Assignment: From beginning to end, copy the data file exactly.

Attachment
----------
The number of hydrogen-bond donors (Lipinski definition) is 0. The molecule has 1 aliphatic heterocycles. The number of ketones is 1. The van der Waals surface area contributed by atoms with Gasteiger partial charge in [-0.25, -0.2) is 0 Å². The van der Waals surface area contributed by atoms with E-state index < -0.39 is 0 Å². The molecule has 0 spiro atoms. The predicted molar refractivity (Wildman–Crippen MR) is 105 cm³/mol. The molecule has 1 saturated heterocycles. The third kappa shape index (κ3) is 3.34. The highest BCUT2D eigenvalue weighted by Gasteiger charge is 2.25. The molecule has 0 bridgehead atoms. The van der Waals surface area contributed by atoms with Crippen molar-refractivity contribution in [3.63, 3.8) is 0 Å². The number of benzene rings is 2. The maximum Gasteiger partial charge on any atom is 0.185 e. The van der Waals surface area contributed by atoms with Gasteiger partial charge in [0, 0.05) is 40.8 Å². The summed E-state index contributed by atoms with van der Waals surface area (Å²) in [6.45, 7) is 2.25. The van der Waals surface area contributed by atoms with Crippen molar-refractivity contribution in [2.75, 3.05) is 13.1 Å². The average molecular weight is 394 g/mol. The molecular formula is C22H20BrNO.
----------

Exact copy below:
The number of hydrogen-bond donors (Lipinski definition) is 0. The molecule has 1 aliphatic heterocycles. The number of ketones is 1. The van der Waals surface area contributed by atoms with Gasteiger partial charge in [-0.25, -0.2) is 0 Å². The van der Waals surface area contributed by atoms with E-state index < -0.39 is 0 Å². The molecule has 0 spiro atoms. The predicted molar refractivity (Wildman–Crippen MR) is 105 cm³/mol. The molecule has 1 saturated heterocycles. The third kappa shape index (κ3) is 3.34. The highest BCUT2D eigenvalue weighted by Gasteiger charge is 2.25. The molecule has 0 bridgehead atoms. The van der Waals surface area contributed by atoms with Crippen molar-refractivity contribution in [3.63, 3.8) is 0 Å². The number of benzene rings is 2. The maximum Gasteiger partial charge on any atom is 0.185 e. The van der Waals surface area contributed by atoms with Gasteiger partial charge in [0, 0.05) is 40.8 Å². The summed E-state index contributed by atoms with van der Waals surface area (Å²) in [6.45, 7) is 2.25. The van der Waals surface area contributed by atoms with Crippen molar-refractivity contribution in [2.75, 3.05) is 13.1 Å². The average molecular weight is 394 g/mol. The molecular formula is C22H20BrNO.